The Wind River Range

“Remote” backcountry place popular with climbers, backpackers, and fisherfolk.

I write “remote” in quotes because there were easily over 100 cars in the Big Sandy Trailhead parking lot when I arrived. A bit shocking after an hour spent driving in on “Am I in the right place?” kind of dirt roads.

The Trip: Drive (8 Hrs) > hike (5 Hrs) >camp (4 days) > climb 1,000+’ faces (x2) > hike out (4 hrs) > Drive home

On Distances

My climbing partner is a sponsored athlete for a smartwatch company. Her watch measured all kinds of cool metrics, from atmospheric pressure to total fitness recovery level. But she didn’t even turn it on to measure the GPS track in or out.

So I can’t offer you much except to say, both in & out, it felt pretty far.

Final pass.

In Quick

The purpose of our visit was to climb some peaks, so we packed in two ropes, a load of protection, shoes & harnesses in addition to all of our camping gear and food for five days. Water, luckily, is abundant in the range, so we filled up and used filtration at natural streams. Still, as you can see from the photo above, the packs were heavy and the trail was long.

We arrived right at sunset, just as the winds shifted and decided to bring us a thick blanket of wildfire smoke. Sadly, it seems this will be the new normal for the American West in summer. We dealt with it last year. We deal with it today. Our children, I fear, will know nothing else.

But in the near past

We camped, we climbed (perfect weather), we rested, and we climbed again. Under mutual agreement, tired & satisfied with our winnings, we left a day early.

Be Mindful Of The Story You Are Telling Yourself

I sit here now, trying to find the story of this trip. A thru-line; a gimmick. An angle to take. I could describe the climbs, certainly — but trip reports in the purest sense bore me to death. We rocked up; we climbed. At times it was scary. We wandered left-to-right across massive rock faces, almost totally lost. At times silly. I carried a loose rock from belay to belay. Often frustrating. We drank strong whisky to animate us for the last pitch. On the summit, a dram more.

Scenes my partner and I have both lived plenty of times.

But the truth may be there is no lesson in this trip. No epic story. No lightning-bright moment of profundity. Just some climbs, a beautiful place, and a good friend. Some golden moments spent in the present, without worry.

This makes for bad content, of course.

But perhaps a good life.

The dirt and plants growing out of the crack is a sure sign this isn’t often climbed. “I think we’re lost!”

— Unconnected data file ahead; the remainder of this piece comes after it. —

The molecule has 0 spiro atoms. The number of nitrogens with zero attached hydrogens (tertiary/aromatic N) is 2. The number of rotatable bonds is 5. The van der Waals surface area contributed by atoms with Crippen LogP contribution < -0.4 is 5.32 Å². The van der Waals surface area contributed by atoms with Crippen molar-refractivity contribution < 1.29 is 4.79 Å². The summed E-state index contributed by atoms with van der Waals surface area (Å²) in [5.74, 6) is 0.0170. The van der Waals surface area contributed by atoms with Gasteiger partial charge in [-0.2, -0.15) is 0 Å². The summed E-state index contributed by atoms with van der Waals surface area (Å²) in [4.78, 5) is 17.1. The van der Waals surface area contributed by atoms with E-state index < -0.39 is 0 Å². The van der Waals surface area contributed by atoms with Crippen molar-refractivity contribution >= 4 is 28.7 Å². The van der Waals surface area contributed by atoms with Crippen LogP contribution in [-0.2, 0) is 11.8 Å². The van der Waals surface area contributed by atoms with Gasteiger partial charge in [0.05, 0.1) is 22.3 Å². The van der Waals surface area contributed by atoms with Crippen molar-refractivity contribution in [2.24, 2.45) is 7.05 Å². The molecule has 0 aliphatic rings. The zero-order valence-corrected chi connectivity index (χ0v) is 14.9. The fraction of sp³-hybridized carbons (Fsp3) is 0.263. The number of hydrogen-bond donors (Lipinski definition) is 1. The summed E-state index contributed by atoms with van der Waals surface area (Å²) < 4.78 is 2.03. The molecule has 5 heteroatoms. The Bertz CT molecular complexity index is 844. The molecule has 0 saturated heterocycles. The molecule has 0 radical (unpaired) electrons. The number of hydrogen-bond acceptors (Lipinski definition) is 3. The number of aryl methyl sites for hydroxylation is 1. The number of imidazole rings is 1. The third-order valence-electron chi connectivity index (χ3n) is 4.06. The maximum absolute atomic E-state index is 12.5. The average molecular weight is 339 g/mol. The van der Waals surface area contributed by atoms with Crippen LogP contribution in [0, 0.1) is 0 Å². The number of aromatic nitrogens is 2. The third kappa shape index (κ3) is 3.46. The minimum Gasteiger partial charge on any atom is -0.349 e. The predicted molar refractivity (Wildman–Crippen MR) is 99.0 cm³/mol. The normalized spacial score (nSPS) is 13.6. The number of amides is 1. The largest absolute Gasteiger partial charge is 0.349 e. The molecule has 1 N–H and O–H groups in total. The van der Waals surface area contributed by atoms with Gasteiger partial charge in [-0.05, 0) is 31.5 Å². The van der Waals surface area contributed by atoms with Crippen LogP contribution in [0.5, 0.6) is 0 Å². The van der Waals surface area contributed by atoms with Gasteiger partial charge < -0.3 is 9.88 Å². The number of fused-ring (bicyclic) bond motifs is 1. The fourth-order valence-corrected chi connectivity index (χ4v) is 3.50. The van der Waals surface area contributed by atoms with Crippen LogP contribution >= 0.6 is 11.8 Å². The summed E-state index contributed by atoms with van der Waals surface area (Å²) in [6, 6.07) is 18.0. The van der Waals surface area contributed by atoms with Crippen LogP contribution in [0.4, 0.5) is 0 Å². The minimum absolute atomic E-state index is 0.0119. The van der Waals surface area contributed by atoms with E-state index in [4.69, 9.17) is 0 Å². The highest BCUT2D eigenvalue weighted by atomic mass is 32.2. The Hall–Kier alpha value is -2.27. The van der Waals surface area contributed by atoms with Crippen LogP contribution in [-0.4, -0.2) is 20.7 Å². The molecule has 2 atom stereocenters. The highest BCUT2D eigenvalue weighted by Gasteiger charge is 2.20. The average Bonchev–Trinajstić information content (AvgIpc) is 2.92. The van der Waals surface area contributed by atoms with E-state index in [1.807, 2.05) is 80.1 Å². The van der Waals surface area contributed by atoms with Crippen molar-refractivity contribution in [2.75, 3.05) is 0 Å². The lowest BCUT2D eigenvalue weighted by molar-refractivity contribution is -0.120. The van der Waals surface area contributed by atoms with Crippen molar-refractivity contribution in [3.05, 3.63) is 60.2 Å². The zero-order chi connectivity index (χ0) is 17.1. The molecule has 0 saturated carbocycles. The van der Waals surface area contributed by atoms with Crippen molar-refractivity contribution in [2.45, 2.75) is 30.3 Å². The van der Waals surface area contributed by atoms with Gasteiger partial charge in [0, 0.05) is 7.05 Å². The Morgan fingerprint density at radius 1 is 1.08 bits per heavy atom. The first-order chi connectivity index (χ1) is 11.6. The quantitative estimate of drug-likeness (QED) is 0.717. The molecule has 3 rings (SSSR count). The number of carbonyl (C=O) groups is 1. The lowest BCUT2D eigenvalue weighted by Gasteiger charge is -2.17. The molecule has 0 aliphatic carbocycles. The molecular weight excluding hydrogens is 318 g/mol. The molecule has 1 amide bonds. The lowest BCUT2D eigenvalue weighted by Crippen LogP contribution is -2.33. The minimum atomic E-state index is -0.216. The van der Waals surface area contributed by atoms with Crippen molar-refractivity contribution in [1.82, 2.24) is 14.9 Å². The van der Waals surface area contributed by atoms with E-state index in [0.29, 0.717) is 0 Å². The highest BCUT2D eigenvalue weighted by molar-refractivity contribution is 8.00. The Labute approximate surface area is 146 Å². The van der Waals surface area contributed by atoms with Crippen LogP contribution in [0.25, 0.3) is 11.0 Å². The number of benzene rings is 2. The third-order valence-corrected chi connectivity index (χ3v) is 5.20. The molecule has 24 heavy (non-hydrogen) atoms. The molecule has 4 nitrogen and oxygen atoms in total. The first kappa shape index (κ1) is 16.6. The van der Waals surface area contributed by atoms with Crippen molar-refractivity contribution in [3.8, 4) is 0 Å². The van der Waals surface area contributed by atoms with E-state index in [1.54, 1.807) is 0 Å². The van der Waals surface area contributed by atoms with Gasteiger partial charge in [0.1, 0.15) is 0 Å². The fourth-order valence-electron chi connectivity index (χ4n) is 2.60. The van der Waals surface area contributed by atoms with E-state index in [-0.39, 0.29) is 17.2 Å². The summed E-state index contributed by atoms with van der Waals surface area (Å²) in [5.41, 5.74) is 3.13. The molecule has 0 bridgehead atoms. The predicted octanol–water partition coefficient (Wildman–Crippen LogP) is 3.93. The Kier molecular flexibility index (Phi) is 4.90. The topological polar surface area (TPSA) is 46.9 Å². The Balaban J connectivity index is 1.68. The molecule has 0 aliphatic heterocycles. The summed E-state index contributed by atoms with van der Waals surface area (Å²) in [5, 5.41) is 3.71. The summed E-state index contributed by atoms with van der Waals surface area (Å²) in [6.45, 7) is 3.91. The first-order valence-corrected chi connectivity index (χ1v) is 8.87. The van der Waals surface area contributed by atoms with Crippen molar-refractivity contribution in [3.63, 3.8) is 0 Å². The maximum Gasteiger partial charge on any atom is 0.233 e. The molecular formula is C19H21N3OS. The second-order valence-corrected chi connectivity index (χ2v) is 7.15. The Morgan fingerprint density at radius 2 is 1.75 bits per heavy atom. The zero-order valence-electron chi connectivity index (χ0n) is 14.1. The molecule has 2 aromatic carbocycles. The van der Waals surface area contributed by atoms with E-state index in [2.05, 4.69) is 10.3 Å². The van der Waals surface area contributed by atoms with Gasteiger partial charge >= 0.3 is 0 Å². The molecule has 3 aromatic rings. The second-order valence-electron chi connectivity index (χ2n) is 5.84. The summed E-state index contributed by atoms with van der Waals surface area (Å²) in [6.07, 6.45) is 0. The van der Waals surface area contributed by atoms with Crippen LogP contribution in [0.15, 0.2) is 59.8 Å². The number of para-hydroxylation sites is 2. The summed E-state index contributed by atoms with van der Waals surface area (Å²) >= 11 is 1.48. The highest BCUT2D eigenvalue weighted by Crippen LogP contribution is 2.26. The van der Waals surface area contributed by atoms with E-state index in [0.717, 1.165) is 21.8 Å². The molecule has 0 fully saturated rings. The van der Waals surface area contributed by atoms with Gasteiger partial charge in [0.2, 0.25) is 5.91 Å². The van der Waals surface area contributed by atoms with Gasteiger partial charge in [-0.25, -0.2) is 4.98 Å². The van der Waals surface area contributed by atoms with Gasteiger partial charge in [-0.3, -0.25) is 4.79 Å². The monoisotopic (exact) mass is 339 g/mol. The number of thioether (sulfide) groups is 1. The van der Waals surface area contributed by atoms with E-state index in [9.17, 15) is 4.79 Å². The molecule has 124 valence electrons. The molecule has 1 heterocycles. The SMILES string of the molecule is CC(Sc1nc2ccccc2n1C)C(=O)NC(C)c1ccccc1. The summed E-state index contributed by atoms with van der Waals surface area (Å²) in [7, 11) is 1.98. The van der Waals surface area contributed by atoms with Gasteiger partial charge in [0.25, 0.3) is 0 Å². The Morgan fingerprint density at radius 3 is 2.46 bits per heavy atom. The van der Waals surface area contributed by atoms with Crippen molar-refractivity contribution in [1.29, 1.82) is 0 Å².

Pingora Peak in the background (right)
Cowboy & horse at Big Sandy Lake

In Closing

When your biggest concern for the day is “which meal am I gonna eat?” life is pretty good.

Be well,

Dan

An Almost-Disastrous Climbing Trip to Indian Creek

Indian Creek Creative Writing Essays

“There’s no cell service at the Creek.”

Jake’s garbled voice came through Meg’s car speakers. We were testing the ranges of civilization, on I-70 out of Colorado. Red, scrubby desert stretched for miles all around us.

“The only way to communicate at the Creek is by posting a note on the message boards,” the voice on the phone said. “We’ll meet you there tomorrow. Good luck.”

As we cruised through Moab, headed South, I sent the last messages I would send for three days. They bounced up from the Utah desert, hit a satellite, and then redirected across the Atlantic Ocean, to Italy.

We’ll be out of touch for a few days, I said. Let’s use this time to think about things.

Please be careful and come back in one piece? The response came. Otherwise all this pondering will be pointless.

Sure, I said, and the car continued on.

Within seconds: no signal.

Tomorrow would be the first day in four months, or maybe more, that this woman I and would not talk.

We drove on, and for there first time in months, I put my phone aside, my mind at ease.

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Chair 10 — Highline Express

Vail Double Black Highline Moguls

Vail’s Chair 10 is a perennial favorite with locals. Located to at the Eastern border of Vail’s frontside (far-left on the trail map), Chair 10 services black and double-black mogul runs. (It is also the quickest way to Two Elk Lodge and China Bowl; a little-known secret).

Chair 10 Trail sign Vail

For the dedicated mogul skier, there is no better terrain on Vail Mountain than Chair 10. There is rarely a line at the base, allowing for endless laps on endless bumps. If you opt to follow the liftline down the double-black Highline run, prepare for cheers (or jeers) from spectators on the lift evaluating your performance.

Gore Mountains in Vail, ColoradoChair 10 also provides some of the best views of the Gore Range which can be found anywhere on Vail mountain.

On a powder day, Chair 10 can provide a mellow and empty alternative to the always-too-crowded Back Bowls.